Update: Lack of calcium embedded in the feed has caused one case of shell-less eggs. One hen hates oyster shell and when she does not eat enough calcium-fortified pellets she has an oopsie.

Thursday, February 17, 2011

Do a dust bath, make a little love, get down tonight

My chickens are slowly adapting to the realities of confinement.

While none have tried to shank me, the rooster has given me the stink eye on more than one occasion. He has crowed at me while standing his ground. And he has tried to score with the ladies right in front of me.

These acts of aggression cannot stand.

When he behaves this way I haze him. That is to say, I point at him and call his name, or I take a step in his direction with an arm raised, or I step between him and the hens. That last one seems to have really bothered him.

Now when I open the pop door he leads them around behind the coop where I cannot see them. Today I was quick with the egg gathering so I stealthily peeked around the corner.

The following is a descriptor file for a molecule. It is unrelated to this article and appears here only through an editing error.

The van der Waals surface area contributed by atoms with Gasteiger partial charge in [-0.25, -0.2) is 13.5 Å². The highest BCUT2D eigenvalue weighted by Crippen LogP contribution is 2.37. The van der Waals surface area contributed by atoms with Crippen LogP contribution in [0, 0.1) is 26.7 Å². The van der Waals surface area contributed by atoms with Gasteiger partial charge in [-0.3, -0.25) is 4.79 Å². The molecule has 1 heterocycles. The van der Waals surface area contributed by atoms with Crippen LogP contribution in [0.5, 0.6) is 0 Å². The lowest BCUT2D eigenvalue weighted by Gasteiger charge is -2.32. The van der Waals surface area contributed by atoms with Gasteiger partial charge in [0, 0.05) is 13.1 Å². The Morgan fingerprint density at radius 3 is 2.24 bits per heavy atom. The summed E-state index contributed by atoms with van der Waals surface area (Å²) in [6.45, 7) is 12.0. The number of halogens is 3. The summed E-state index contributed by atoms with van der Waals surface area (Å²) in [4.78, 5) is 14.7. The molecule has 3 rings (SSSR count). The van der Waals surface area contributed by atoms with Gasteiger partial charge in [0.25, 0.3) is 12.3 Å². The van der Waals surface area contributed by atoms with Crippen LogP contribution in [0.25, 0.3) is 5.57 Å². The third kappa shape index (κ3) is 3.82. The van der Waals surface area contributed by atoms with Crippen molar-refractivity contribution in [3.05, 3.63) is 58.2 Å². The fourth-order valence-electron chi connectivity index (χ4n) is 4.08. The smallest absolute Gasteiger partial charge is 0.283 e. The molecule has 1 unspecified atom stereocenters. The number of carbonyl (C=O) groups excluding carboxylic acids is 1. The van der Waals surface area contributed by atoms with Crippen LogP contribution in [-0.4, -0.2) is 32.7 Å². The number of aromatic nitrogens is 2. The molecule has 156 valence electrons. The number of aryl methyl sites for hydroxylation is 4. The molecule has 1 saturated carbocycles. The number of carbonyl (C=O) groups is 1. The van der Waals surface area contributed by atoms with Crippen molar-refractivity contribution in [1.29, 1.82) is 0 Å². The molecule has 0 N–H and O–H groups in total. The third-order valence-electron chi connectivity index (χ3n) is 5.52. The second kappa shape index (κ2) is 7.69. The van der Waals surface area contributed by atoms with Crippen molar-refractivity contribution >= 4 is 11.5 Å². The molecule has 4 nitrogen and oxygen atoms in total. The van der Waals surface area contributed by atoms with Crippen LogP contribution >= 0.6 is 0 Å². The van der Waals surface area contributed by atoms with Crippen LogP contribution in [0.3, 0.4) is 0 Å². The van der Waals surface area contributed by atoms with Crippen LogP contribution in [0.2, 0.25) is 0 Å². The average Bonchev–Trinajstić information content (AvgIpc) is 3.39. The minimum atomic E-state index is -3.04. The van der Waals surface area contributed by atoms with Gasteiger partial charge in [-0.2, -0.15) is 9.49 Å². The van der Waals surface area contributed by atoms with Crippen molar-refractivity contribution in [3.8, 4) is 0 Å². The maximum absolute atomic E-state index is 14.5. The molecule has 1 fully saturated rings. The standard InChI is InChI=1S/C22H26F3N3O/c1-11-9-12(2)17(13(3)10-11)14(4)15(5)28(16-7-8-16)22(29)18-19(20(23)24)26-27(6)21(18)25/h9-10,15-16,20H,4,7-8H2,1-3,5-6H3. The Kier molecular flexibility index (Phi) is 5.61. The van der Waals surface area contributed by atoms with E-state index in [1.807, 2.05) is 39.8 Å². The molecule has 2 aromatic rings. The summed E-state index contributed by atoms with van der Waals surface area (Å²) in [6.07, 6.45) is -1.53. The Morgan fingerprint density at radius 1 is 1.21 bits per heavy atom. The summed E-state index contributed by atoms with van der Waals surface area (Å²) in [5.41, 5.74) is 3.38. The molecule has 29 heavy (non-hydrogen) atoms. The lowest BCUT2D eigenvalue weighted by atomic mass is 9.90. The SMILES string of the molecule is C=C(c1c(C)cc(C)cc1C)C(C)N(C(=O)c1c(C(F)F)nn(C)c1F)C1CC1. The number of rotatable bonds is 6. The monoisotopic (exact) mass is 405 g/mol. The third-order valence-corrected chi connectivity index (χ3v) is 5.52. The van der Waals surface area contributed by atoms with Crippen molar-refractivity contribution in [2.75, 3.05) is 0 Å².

Oh the chickeny joy! It was a scene out of Imperial Rome! The ladies were lolling about with Sybaritic pleasure, languidly scooping dirt onto themselves at intervals. Mr. Big was having his way with one of the hens.

This went on for some time, so I slipped away before they noticed.

Now I feel dirty.

Update: I have tried my hand at creating dust bath containers for the chickens. They hated the litter box. They hated the raked area. They hated the sand-filled tire. They hated the round livestock water dish. The only thing that seems to please them are random depressions of their own construction, in which they place foot magnets to attract my feet. I suspect they are plotting against me.

Tuesday, February 15, 2011

Fowl Mouth Rooster

My rooster, Mr. Big, has a fowl mouth.

If I do not open the pop door early enough he will growl his displeasure.

If I spend too much time around his ladies he will crow at me. This touches off another round of rooster hazing.

If I bring them a treat that is not quite delicious enough or properly presented, he will grump and huff.